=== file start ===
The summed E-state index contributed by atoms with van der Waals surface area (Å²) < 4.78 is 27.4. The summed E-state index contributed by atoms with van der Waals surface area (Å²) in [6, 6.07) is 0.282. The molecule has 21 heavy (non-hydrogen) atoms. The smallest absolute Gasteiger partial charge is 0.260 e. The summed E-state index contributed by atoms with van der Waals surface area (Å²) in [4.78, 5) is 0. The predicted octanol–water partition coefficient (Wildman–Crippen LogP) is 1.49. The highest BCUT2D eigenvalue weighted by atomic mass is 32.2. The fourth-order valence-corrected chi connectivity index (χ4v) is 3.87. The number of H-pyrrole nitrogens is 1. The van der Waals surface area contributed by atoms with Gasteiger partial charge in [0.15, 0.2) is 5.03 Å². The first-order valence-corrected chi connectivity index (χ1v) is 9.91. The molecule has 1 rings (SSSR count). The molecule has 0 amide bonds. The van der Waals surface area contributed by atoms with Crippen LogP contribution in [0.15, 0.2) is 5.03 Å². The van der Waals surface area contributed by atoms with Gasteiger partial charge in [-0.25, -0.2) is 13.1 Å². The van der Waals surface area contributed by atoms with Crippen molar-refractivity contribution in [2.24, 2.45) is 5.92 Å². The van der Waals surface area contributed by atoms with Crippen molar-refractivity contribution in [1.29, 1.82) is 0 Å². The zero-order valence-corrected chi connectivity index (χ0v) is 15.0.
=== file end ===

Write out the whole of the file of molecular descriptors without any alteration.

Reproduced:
The summed E-state index contributed by atoms with van der Waals surface area (Å²) < 4.78 is 27.4. The summed E-state index contributed by atoms with van der Waals surface area (Å²) in [6, 6.07) is 0.282. The molecule has 21 heavy (non-hydrogen) atoms. The smallest absolute Gasteiger partial charge is 0.260 e. The summed E-state index contributed by atoms with van der Waals surface area (Å²) in [4.78, 5) is 0. The predicted octanol–water partition coefficient (Wildman–Crippen LogP) is 1.49. The highest BCUT2D eigenvalue weighted by atomic mass is 32.2. The fourth-order valence-corrected chi connectivity index (χ4v) is 3.87. The number of H-pyrrole nitrogens is 1. The van der Waals surface area contributed by atoms with Gasteiger partial charge in [0.15, 0.2) is 5.03 Å². The first-order valence-corrected chi connectivity index (χ1v) is 9.91. The molecule has 1 rings (SSSR count). The molecule has 0 amide bonds. The van der Waals surface area contributed by atoms with Crippen LogP contribution in [0.15, 0.2) is 5.03 Å². The van der Waals surface area contributed by atoms with Gasteiger partial charge in [-0.25, -0.2) is 13.1 Å². The van der Waals surface area contributed by atoms with Crippen molar-refractivity contribution in [2.24, 2.45) is 5.92 Å². The van der Waals surface area contributed by atoms with Crippen molar-refractivity contribution in [1.29, 1.82) is 0 Å². The zero-order valence-corrected chi connectivity index (χ0v) is 15.0.